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Overtaxation, uninformed regulations, confusing or inaccessible licensing processes, and even extortion have plagued most states enacting legalization laws. In turn, quality has diminished since those golden days in San Francisco smoking premium medical marijuana, and due to the cost of business increase, prices have gone up. Additionally, businesspeople who weren’t down with the culture until word of the green rush hit the wire have joined the space.

All of these are a turnoff to longtime consumers who originally considered any legalization to be positive. When I moved to Washington State in 2017, it was interesting to see that most people I aligned with preferred to buy their bud, vapes, and even edibles from legacy dealers—even my fellow budtenders.

I understand the fury that comes with the realization that those elders who needed the plant most of all are now often priced out of quality. The dismay with lower quality products that end up dry from meeting processing regulations is also real. Refusing to purchase from that market is somewhat of a radical act of defiance, but perhaps a boycott isn’t the most effective move.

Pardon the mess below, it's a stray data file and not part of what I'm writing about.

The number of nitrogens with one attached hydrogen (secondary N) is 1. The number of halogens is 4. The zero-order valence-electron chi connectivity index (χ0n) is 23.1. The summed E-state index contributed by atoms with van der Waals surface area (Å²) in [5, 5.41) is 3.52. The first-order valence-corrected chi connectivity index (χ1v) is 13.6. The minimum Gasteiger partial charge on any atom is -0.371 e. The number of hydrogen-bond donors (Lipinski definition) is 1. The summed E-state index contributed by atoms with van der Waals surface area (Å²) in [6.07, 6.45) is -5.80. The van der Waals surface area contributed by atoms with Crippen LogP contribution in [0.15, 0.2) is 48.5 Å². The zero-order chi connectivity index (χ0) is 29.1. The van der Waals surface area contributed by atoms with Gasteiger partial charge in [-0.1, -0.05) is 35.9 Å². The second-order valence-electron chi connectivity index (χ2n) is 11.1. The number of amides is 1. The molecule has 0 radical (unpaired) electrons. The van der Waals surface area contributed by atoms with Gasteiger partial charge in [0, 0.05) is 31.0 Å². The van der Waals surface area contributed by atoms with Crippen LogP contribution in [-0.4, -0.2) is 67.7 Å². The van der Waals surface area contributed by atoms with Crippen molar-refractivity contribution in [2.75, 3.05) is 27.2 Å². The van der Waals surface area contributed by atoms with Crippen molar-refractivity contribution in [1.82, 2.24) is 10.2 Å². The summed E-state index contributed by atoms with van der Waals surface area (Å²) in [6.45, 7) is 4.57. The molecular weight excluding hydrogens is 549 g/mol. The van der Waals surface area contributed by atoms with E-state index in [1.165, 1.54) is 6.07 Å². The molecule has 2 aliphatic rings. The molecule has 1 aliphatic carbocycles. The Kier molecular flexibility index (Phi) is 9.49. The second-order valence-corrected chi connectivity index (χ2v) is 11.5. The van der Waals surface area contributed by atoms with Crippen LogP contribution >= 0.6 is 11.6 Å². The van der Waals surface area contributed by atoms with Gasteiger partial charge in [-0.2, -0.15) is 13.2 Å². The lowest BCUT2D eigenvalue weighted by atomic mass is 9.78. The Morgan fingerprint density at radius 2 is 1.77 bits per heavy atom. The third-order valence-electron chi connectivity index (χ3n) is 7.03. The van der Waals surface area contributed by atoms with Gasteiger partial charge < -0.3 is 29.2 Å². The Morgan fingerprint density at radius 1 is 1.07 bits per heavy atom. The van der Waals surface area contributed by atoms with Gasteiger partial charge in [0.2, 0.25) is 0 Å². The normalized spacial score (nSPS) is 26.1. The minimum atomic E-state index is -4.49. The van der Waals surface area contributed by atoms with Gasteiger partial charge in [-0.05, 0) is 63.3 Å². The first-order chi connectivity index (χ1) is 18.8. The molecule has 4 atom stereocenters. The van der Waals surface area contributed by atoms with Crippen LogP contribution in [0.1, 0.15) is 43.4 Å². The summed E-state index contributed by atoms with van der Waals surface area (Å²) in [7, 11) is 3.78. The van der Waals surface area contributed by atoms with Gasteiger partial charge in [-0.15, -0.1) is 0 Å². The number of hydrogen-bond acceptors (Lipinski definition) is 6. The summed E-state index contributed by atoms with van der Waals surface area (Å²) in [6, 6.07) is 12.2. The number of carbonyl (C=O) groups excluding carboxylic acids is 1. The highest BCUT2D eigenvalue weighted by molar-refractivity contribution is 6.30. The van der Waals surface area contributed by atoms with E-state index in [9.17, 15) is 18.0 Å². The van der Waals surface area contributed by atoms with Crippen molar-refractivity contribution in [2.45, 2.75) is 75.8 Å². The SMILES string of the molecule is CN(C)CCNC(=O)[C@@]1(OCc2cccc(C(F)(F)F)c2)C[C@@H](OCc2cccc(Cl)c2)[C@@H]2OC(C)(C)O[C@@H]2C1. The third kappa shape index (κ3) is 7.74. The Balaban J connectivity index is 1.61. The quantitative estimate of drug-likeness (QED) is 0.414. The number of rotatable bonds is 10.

Can we have the weed industry we desire?

While it isn’t what I wanted it to look like, this is legal weed right now. The foundation, however faulty, is formed. Now we’ve got to figure out how to work with it. In Washington, there are constant consumer complaints but very little activism.

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For example, every year, a bill that would allow craft operations to sell directly to consumers, farmer’s market style, is introduced and left to die without discussion. Though this would open up canna-tourism possibilities and help small farmers, few consumers know the bill has ever existed. I say this not to complain but as a warning of what not to do once the plant is rescheduled. Don’t give up on your vision for cannabis access.